BEST THINGS TO DO IN KUALA LUMPUR
The capital city serves as Malaysia’s main gateway and offers a wide range of attractions and things to do in Kuala Lumpur, including culture, contemporary & heritage architectures, shopping, entertainment, nature & adventure, luxury travel, indoor & outdoor sports, Western & Asian cuisines, all of which highlight the city’s contrasts and diversity. This is what sets KL apart, and the city’s identity is based on its history, people, and arts and culture tradition.
Before the Covid-19 outbreak, the city attracted over 13 million visitors each year from all over the world. Euromonitor International has ranked Kuala Lumpur as the second most visited city in Southeast Asia (after Bangkok) and the tenth most visited city in the world for more than five years. The contrasted history and tradition, from its humble beginnings as a tin mine trading village to the metropolis city it is now while preserving its essential identity, will thrill, amaze, and attract you to discover more. So, let’s begin to explore all of the points of interest and the best activities in Kuala Lumpur.
26 Best Things To Do in Kuala Lumpur
01 Take a fresh breath in Putrajaya Wetlands Park – Putrajaya
Putrajaya Wetlands Park is a premier eco-tourism park and a tranquil oasis teeming with exotic flora, fauna, and wildlife. It is located in the Federal Territory of Putrajaya (about 35 km from KLIA), Malaysia’s administrative and judicial capital, which was relocated from Kuala Lumpur in 1999 due to overcrowding and congestion.
This is Malaysia’s first and largest man-made freshwater wetlands. It is made up of 24 wetland cells, as well as Wetlands Park and other Wetlands areas. This is also a wildlife park, attracting a wide range of animals towards its combined terrestrial-aquatic wetland environment.
Nature Appreciation Center, Lake Recreational Centre, camping and picnic areas, jogging and cycling tracks, observation towers, buggy and tram rental, cafe and BBQ pits, jogging and cycling tracks are among the facilities and things to do at Putrajaya Wetlands Park. During the weekend, this park is one of the most popular places to visit in Kuala Lumpur for both locals and tourists to get some fresh air exercise.
02 Interact with tame and exotic animals – Farm In The City
Farm In The City is a crowded & popular Malaysian village themed mini zoo located in Taman Equine, between KL City Centre and Putrajaya. Unlike other conventional zoos, this is a petting zoo where you may feed and pet most of the animals. The environment is clean and well-maintained, as well as the animals are well-cared for.
The entire area has been beautifully landscaped and planted with more than 60 different types of tropical fruit trees and shrubs. It is organised into 11 ecosystems and easily accommodate more than 100 unusual and uncommon species on exhibit behind glass walls or in open compounds. Some notable rare animals include the world’s smallest species of horse (pony rides are available), the second smallest species of kangaroo, the world’s rarest white crow, the world’s largest species of rabbit and tortoises, and so on. – The best things to do in Kuala Lumpur with kids.
03 Shop, eat, and drink at the well-known Bintang Walk – Bukit Bintang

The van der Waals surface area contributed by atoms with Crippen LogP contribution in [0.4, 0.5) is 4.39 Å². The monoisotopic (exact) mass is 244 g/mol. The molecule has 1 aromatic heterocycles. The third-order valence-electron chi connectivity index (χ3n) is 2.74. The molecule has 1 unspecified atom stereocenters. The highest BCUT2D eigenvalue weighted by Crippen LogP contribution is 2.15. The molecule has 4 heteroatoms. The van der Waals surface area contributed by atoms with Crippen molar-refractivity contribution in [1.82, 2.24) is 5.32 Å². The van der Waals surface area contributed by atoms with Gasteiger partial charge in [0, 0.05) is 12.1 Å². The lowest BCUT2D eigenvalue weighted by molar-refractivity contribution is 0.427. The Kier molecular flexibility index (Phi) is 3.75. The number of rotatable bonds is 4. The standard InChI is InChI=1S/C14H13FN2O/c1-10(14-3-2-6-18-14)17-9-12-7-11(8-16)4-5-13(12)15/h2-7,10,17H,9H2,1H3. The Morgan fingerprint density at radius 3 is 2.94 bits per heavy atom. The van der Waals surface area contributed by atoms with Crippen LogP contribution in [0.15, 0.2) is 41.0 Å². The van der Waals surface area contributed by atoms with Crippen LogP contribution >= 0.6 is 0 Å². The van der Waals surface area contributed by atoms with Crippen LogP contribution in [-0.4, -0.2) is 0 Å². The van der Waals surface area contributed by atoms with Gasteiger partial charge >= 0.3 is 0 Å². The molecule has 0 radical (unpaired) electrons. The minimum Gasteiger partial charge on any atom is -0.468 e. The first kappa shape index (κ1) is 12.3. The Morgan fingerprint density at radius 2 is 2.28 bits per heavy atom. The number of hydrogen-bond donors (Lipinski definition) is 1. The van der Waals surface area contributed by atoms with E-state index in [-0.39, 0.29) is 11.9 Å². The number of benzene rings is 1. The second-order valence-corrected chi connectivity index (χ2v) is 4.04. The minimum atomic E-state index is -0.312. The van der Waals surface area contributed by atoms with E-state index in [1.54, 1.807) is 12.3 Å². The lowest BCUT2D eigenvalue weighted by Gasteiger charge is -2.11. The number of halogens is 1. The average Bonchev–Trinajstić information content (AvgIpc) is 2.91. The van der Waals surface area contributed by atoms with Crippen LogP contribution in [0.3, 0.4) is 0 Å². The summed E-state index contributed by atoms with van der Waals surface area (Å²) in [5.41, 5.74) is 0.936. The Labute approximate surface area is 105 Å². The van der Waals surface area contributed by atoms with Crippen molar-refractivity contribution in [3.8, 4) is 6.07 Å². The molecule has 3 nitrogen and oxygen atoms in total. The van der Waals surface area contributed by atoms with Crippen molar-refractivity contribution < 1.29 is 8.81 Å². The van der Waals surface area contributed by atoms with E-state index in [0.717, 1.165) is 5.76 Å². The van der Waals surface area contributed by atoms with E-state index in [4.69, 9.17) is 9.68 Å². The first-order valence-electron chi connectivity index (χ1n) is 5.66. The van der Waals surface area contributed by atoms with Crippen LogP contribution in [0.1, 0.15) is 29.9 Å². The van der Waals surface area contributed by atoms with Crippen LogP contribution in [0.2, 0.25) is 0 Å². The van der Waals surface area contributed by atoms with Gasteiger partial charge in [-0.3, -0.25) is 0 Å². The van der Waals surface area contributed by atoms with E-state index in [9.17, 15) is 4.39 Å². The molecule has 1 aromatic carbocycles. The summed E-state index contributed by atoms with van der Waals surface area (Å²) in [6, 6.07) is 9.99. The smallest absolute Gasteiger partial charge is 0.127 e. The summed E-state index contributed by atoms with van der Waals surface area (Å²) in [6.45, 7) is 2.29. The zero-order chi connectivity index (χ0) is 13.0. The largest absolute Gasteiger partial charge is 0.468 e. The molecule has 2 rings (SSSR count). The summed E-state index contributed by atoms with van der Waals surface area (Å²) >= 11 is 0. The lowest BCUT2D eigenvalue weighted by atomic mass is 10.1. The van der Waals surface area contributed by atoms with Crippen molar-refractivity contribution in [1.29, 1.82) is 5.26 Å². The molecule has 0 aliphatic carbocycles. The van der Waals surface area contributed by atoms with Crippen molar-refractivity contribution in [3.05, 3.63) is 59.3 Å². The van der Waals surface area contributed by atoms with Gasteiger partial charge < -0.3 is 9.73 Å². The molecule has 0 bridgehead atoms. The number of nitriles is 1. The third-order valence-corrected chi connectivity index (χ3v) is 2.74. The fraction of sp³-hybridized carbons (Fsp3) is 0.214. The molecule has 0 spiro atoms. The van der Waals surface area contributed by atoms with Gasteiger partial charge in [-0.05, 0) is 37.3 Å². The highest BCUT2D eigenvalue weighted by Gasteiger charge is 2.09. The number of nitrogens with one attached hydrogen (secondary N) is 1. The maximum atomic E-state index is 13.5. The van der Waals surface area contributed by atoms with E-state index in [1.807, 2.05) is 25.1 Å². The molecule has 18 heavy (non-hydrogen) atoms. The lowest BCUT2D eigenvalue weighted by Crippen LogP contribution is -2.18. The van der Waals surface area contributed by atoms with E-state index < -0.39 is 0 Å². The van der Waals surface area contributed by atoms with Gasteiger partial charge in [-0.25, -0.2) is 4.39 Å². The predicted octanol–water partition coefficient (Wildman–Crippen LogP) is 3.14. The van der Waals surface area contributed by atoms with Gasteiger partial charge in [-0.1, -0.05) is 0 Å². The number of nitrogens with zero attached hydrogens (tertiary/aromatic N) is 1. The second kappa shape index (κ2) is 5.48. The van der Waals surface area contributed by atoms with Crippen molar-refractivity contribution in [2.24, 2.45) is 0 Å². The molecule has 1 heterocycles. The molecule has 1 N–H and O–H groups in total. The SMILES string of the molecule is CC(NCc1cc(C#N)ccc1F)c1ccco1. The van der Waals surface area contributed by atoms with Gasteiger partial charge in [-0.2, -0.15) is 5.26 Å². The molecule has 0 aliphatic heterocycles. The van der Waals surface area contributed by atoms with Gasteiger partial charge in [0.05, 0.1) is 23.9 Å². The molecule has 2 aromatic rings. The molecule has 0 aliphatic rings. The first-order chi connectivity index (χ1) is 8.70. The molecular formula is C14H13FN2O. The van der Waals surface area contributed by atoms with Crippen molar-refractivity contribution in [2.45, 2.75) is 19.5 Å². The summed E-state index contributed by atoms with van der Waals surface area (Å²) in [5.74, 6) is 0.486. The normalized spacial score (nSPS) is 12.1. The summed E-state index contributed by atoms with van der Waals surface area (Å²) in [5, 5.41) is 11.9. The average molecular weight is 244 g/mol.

Bintang Walk refers to a section of Jalan Bukit Bintang and some of its neighbouring side streets. Bukit Bintang (Starhill), located within Kuala Lumpur’s Golden Triangle, is a renowned shopping and entertainment area.
It has long been Kuala Lumpur’s most well-known retail belt, with many iconic shopping malls (Starhill Gallery, Pavilion, Lot 10, Fahrenheit 88, Sungei Wang, Low Yat Plaza, Sephora, Berjaya Times Square, etc.), glitziest hotels, al-fresco cafés and bars (Changkat Bukit Bintang), night markets, Arabian and Chinese restaurants, as well as hawker-type street food (Jalan Alor). This area is extremely popular among tourists and locals, particularly among the younger crowd. – A must visit place in Kuala Lumpur.
Berjaya Times Square
One of Malaysia’s largest shopping malls, with 12 levels of retail and the largest indoor theme park in the country.
04 Meet face-to-face with over 7 different species of sharks – Aquaria KLCC
Aquaria KLCC, located in the city centre, is a state-of-the-art oceanarium and one of Southeast Asia’s best aquariums. With a total built-up area of around 60,000 sqft on two levels and a 90-metre (300 ft) underwater tunnelit, it houses over 250 different species and over 5,000 land-bound and aquatic creatures from Malaysia and around the world in their natural habitats. In addition, there are interactive information kiosks on fish and turtle conservation, 5,000-sqft themed retail area as well as a large food-court just outside the aquarium with a variety of food options.
The exhibits of Aquaria KLCC are meant to take you on a journey of discovery through Malaysia’s diverse environment, from rainforest streams and mangroves to coastal shoreline and the deepest oceans. It features some well-known Malaysian species such as Green Sea Turtles, Sand Tiger Sharks, and Giant Groupers. The red-bellied piranha, Asian Forest Scorpion, Rainbow Crab, Tokay Gecko, Asian small-clawed otter, giant freshwater stingray, Arapaima, Moon Jelly, and other marine animals can also be found here. – Among the best things to do in Kuala Lumpur with families.